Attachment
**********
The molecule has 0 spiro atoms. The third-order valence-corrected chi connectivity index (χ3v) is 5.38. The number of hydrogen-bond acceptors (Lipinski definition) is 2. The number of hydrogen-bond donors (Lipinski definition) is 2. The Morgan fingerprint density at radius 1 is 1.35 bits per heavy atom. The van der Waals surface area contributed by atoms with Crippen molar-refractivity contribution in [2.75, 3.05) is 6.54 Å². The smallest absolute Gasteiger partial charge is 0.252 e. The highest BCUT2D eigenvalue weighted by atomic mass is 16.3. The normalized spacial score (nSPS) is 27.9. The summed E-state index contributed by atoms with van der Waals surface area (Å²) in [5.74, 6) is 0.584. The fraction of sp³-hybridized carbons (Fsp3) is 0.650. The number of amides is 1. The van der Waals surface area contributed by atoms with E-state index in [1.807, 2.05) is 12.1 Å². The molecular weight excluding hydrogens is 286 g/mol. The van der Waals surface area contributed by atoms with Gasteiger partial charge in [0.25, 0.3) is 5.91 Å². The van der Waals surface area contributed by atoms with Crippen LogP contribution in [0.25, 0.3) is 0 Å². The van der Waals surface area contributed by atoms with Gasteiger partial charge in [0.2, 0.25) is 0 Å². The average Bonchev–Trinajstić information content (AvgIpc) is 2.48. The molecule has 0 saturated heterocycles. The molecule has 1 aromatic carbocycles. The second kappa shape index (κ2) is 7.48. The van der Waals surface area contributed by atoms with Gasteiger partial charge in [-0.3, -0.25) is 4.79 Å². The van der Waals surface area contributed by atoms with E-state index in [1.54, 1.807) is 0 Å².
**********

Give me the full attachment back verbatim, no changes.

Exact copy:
The molecule has 0 spiro atoms. The third-order valence-corrected chi connectivity index (χ3v) is 5.38. The number of hydrogen-bond acceptors (Lipinski definition) is 2. The number of hydrogen-bond donors (Lipinski definition) is 2. The Morgan fingerprint density at radius 1 is 1.35 bits per heavy atom. The van der Waals surface area contributed by atoms with Crippen molar-refractivity contribution in [2.75, 3.05) is 6.54 Å². The smallest absolute Gasteiger partial charge is 0.252 e. The highest BCUT2D eigenvalue weighted by atomic mass is 16.3. The normalized spacial score (nSPS) is 27.9. The summed E-state index contributed by atoms with van der Waals surface area (Å²) in [5.74, 6) is 0.584. The fraction of sp³-hybridized carbons (Fsp3) is 0.650. The number of amides is 1. The van der Waals surface area contributed by atoms with E-state index in [1.807, 2.05) is 12.1 Å². The molecular weight excluding hydrogens is 286 g/mol. The van der Waals surface area contributed by atoms with Gasteiger partial charge in [0.25, 0.3) is 5.91 Å². The van der Waals surface area contributed by atoms with Crippen LogP contribution in [0.25, 0.3) is 0 Å². The van der Waals surface area contributed by atoms with Gasteiger partial charge in [0.2, 0.25) is 0 Å². The average Bonchev–Trinajstić information content (AvgIpc) is 2.48. The molecule has 0 saturated heterocycles. The molecule has 1 aromatic carbocycles. The second kappa shape index (κ2) is 7.48. The van der Waals surface area contributed by atoms with Gasteiger partial charge in [-0.3, -0.25) is 4.79 Å². The van der Waals surface area contributed by atoms with E-state index in [1.54, 1.807) is 0 Å².